Daniel Halper’s new book, “Clinton Inc.,” is already making waves for its many bombshell revelations about the Clintons. But the overarching focus of Halper’s book is not on the salacious or sensational but rather how the Clintons rebuilt their political machine after President Clinton left office largely disgraced.
One aspect of the Clintons’ revival involves the Bush family, in a coup that former Speaker of the House Newt Gingrich believes is particularly devastating.
“The most single damaging thing the Bush family has done to politics was to resuscitate Bill and Hillary Clinton and give them a bipartisan veneer,” says Newt Gingrich in our interview. Given the fact that Bush was as radioactive to the left as the Clintons were to the right, the very public demonstration of bipartisanship between the country’s two most famous political families would only help them. “For their own reasons, the Bush people thought having Clinton with his father [George H.W. Bush] would be clever,” the former Speaker noted. “They’re right. The consequence may be a Hillary Clinton presidency.”
Halper argues in “Clinton, Inc.” that one key to the Clintons’ rise back to power has been their ability to create new allies among, or at least neutralize enemies within the Republican ranks, as reflected in Bill Clintons’ efforts to ingratiate himself by cozying up to the more statesmanlike George H.W. Bush.
Some members of the Bush clan themselves were skeptical of Clinton’s efforts, though not enough to prevent Clinton from becoming chummy with George H.W. Bush through their humanitarian efforts and George W. Bush as a sympathetic ear when it came to his complaints about the media for example. Halper writes:
Barbara Bush’s skepticism extends to her brainy son, Jeb, the one she hoped would have been elected to the presidency.
…Suggesting a self-interested motivation to [Bill] Clinton’s outreach, the former Florida governor said, “President Clinton’s advisors have figured out that, in terms of character and integrity, a rising tide lifts all boats. So I could see President Clinton’s motivation.”
In an email to family members that was leaked to the public in 2013, Jeb wrote that his father “helped restore [Clinton's] sordid reputation” and “probably helped Bill Clinton [more] than anything [Clinton] himself has done.” It’s not clear whether Jeb thought that was a good thing.
[On] character and integrity, a rising tide lifts all boats. So I could see…Clinton’s motivation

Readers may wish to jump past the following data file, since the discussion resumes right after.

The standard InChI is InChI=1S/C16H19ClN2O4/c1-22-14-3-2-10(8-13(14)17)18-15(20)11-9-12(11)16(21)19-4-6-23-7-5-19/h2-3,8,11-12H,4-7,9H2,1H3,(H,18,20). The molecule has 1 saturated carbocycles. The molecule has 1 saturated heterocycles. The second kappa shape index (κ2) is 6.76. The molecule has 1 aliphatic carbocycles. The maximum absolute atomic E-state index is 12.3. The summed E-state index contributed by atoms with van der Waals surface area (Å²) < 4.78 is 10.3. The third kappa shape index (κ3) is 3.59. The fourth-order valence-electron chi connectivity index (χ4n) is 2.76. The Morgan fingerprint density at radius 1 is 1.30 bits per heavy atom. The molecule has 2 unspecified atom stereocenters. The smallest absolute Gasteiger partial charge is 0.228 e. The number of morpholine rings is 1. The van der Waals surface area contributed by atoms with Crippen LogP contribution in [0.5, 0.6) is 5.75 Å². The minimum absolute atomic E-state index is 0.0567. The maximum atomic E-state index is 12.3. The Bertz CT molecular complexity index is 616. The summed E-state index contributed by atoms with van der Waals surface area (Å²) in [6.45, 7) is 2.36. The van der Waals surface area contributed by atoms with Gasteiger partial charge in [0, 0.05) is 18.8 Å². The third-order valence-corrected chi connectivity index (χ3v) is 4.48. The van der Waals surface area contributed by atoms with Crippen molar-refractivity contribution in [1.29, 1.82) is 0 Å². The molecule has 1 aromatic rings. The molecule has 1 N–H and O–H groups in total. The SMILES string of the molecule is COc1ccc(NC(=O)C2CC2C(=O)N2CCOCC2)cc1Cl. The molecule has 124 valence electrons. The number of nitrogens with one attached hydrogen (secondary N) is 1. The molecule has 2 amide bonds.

While Bill Clinton worked on the Bush family, and made friends with earlier foes such as former Texas Senator Phil Gramm and former Mississippi Senator and Senate Majority leader Trent Lott, Halper chronicles a major charm offensive by Senator Hillary Clinton to co-opt Republicans during her time in the U.S. Senate. Many of the recipients of Hillary’s magnanimity were the most ardent opponents of her husband — including those who led the push to impeach him.
Title: Clinton, Inc.: The Audacious Rebuilding of a Political Machine
Author: Daniel Halper
Halper speaks with many of the major players in the impeachment proceedings, from former Texas senator Kay Bailey Hutchison, to current Kanas governor and former senator Sam Brownback, to former Arkansas congressman Asa Hutchinson, to former Indiana congressman Dan Burton and on and on to moderate GOP senate colleagues such as John McCain and Lindsey Graham. These figures universally describe Hillary Clinton positively.
Halper writes that “On or off the record, no matter how much they were coaxed, not one of them would say a negative thing about Hillary Clinton as a person–other than observing that her Democratic allies sometimes didn’t like her.”
The author speculates that the Republicans’ “love affair with Hillary–at least in their private conversations–probably says more about their susceptibility to flattery and praise than it does about her personality.”
But, according to Halper:
it also demonstrates the difficulty her likely 2016 Republican challengers will face in trying to build a coalition against her. Hillary Clinton has built a virtual dossier of praise and support from Republican colleagues who might publicly denounce her for political purposes but in private seem to downright like her.
Halper believes that the Clintons’ effort to in effect keep their friends close while turning enemies into friends has been a masterful and hugely overlooked part of the rebuilding of their machine:
What has been little understood in the past decade, from 2001 to the present, is how successfully the Clintons undertook a systematic, comprehensive, and sustained effort to win over leaders in the GOP, especially figures who were once the biggest critics. In return, both Clintons were able to develop a bipartisan, statesmanlike image that had eluded them through eight years in the White House.
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